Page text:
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Posted 6:00 pm
May 7, 2014

Security cameras in Humanities Building removed after catching pyro

Three security cameras that were installed on the first three floors of the Humanities Building have been removed after they served their purpose in identifying an arsonist in more than a year ago.

The UPD funded the camera installation in the Humanities Building as a matter of public safety and to aid in the investigation of arson incidents occurring in the Humanities building in late 2012, according to Deputy Chief Reggie Parson.

A hidden spy camera was affixed near the men’s bathroom on the south end of the 3rd floor of the Humanities Building at SF State on Thursday, April 17. A sign was placed under the camera by someone who noticed it. Photo by Mike Hendrickson / Special to Xpress

 

The cameras were installed by Phase One Systems, for $3,160, which came from the UPD budget.

The UPD budged paid $3,160 for Phase One Systems to install the cameras. According to Parson, a campus department can procure camera installation in an effort to deter or detect theft and the UPD does not need to be notified or approve the installation.

The arson incidents, which prompted the installation of cameras, occurred in the Fall 2012 semester, and involved an individual setting fire to trash cans in the Humanities Building and the  J. Paul Leonard library. According to Griffin, the suspect in one of the incidents used a trash can from a nearby classroom as the source to start the fire.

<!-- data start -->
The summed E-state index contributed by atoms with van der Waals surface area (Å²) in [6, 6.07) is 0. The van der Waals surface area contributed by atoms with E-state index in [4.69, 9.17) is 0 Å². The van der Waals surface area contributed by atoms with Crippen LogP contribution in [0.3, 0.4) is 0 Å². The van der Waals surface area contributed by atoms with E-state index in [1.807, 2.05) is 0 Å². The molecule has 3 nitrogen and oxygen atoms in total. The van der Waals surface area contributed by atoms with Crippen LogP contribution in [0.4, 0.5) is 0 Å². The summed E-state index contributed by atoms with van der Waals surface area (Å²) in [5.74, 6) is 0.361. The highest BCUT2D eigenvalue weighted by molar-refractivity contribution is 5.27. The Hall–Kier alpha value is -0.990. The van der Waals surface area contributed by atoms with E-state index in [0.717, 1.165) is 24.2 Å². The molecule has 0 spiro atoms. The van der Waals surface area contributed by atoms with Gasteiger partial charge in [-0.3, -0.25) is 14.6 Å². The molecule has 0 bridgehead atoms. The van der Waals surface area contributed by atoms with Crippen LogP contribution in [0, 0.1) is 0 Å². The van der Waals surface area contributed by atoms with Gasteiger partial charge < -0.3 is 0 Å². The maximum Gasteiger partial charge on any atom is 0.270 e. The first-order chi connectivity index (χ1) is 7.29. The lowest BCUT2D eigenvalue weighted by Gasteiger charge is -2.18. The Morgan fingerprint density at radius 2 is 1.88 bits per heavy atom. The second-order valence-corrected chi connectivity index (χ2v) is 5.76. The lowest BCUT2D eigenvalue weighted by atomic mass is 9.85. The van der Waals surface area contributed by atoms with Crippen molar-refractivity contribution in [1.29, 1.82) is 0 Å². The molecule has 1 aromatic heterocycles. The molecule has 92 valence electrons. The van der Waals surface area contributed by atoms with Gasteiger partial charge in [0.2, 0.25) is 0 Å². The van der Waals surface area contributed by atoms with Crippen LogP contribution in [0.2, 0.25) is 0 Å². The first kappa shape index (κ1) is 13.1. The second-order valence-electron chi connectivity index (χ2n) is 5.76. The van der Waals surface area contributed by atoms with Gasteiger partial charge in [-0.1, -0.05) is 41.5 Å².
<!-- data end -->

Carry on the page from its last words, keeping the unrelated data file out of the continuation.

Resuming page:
UPD identified a suspect who was arrested, charged and convicted of three counts of arson related to the Humanities Building fires, according to Griffin.

Even though the cameras still remained in the ceiling after the suspect was convicted, Griffin said they are powered down and disconnected so they are not recording and cannot be viewed live.

While the cameras were in use they were connected to a digital recorder. There was no video footage, no video feed/monitor, and no active/live monitoring of the video camera, according to Parson.

However students like Avery Hastings, an English literature major, don’t feel safer with the addition of cameras.

“There is a greater insecurity knowing that i’m being watched by someone who doesn’t want me to know they are watching me,” said Hastings. “If I’m being watched by an agency I have the right to know about it.”

Hastings is referring to the lack of signage posted by the cameras that alerts students that they are being recorded.

“I feel less safe,” said Barret Wall, English literature major. “It’s suspicious so it makes me feel less ok.”

Recently UPD worked with Phase One Systems and uninstalled all three cameras in the Humanities Building, according to Griffin.